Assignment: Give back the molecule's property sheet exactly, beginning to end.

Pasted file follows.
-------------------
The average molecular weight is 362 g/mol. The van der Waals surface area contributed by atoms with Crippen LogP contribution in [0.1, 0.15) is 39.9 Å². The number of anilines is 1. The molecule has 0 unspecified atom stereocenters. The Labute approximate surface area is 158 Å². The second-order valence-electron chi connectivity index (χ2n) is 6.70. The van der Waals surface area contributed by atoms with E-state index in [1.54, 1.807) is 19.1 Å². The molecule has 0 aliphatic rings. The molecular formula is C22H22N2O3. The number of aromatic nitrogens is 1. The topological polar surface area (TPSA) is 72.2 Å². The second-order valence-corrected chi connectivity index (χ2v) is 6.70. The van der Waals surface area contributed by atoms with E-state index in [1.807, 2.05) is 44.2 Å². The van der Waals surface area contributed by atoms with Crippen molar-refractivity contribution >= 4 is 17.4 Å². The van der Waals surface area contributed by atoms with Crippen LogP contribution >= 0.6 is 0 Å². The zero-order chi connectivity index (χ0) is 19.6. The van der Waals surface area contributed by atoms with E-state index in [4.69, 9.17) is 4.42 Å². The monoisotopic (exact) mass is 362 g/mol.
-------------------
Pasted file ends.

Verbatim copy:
The average molecular weight is 362 g/mol. The van der Waals surface area contributed by atoms with Crippen LogP contribution in [0.1, 0.15) is 39.9 Å². The number of anilines is 1. The molecule has 0 unspecified atom stereocenters. The Labute approximate surface area is 158 Å². The second-order valence-electron chi connectivity index (χ2n) is 6.70. The van der Waals surface area contributed by atoms with E-state index in [1.54, 1.807) is 19.1 Å². The molecule has 0 aliphatic rings. The molecular formula is C22H22N2O3. The number of aromatic nitrogens is 1. The topological polar surface area (TPSA) is 72.2 Å². The second-order valence-corrected chi connectivity index (χ2v) is 6.70. The van der Waals surface area contributed by atoms with E-state index in [1.807, 2.05) is 44.2 Å². The van der Waals surface area contributed by atoms with Crippen molar-refractivity contribution >= 4 is 17.4 Å². The van der Waals surface area contributed by atoms with Crippen LogP contribution >= 0.6 is 0 Å². The zero-order chi connectivity index (χ0) is 19.6. The van der Waals surface area contributed by atoms with E-state index in [4.69, 9.17) is 4.42 Å². The monoisotopic (exact) mass is 362 g/mol.